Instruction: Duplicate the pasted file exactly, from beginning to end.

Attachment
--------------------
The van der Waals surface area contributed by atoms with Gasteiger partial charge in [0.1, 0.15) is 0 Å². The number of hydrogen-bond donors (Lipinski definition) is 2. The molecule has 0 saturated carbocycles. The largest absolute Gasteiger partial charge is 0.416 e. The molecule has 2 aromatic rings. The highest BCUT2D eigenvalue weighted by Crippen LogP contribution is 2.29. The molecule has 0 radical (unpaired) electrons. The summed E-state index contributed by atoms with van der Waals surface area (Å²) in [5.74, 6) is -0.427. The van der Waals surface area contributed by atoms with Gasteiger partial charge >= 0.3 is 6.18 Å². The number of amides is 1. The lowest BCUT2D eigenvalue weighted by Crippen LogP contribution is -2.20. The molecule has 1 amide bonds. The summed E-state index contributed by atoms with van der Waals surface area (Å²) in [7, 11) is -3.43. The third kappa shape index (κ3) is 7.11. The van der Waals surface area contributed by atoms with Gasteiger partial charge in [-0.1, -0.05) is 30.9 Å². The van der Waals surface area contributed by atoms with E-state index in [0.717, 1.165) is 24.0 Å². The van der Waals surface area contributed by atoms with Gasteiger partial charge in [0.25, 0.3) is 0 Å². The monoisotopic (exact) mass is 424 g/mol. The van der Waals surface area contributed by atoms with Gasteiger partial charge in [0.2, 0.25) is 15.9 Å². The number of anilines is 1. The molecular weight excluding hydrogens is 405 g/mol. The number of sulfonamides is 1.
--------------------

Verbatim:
The van der Waals surface area contributed by atoms with Gasteiger partial charge in [0.1, 0.15) is 0 Å². The number of hydrogen-bond donors (Lipinski definition) is 2. The molecule has 0 saturated carbocycles. The largest absolute Gasteiger partial charge is 0.416 e. The molecule has 2 aromatic rings. The highest BCUT2D eigenvalue weighted by Crippen LogP contribution is 2.29. The molecule has 0 radical (unpaired) electrons. The summed E-state index contributed by atoms with van der Waals surface area (Å²) in [5.74, 6) is -0.427. The van der Waals surface area contributed by atoms with Gasteiger partial charge >= 0.3 is 6.18 Å². The number of amides is 1. The lowest BCUT2D eigenvalue weighted by Crippen LogP contribution is -2.20. The molecule has 1 amide bonds. The summed E-state index contributed by atoms with van der Waals surface area (Å²) in [7, 11) is -3.43. The third kappa shape index (κ3) is 7.11. The van der Waals surface area contributed by atoms with Gasteiger partial charge in [-0.1, -0.05) is 30.9 Å². The van der Waals surface area contributed by atoms with E-state index in [0.717, 1.165) is 24.0 Å². The van der Waals surface area contributed by atoms with Gasteiger partial charge in [0.25, 0.3) is 0 Å². The monoisotopic (exact) mass is 424 g/mol. The van der Waals surface area contributed by atoms with Gasteiger partial charge in [0.2, 0.25) is 15.9 Å². The number of anilines is 1. The molecular weight excluding hydrogens is 405 g/mol. The number of sulfonamides is 1.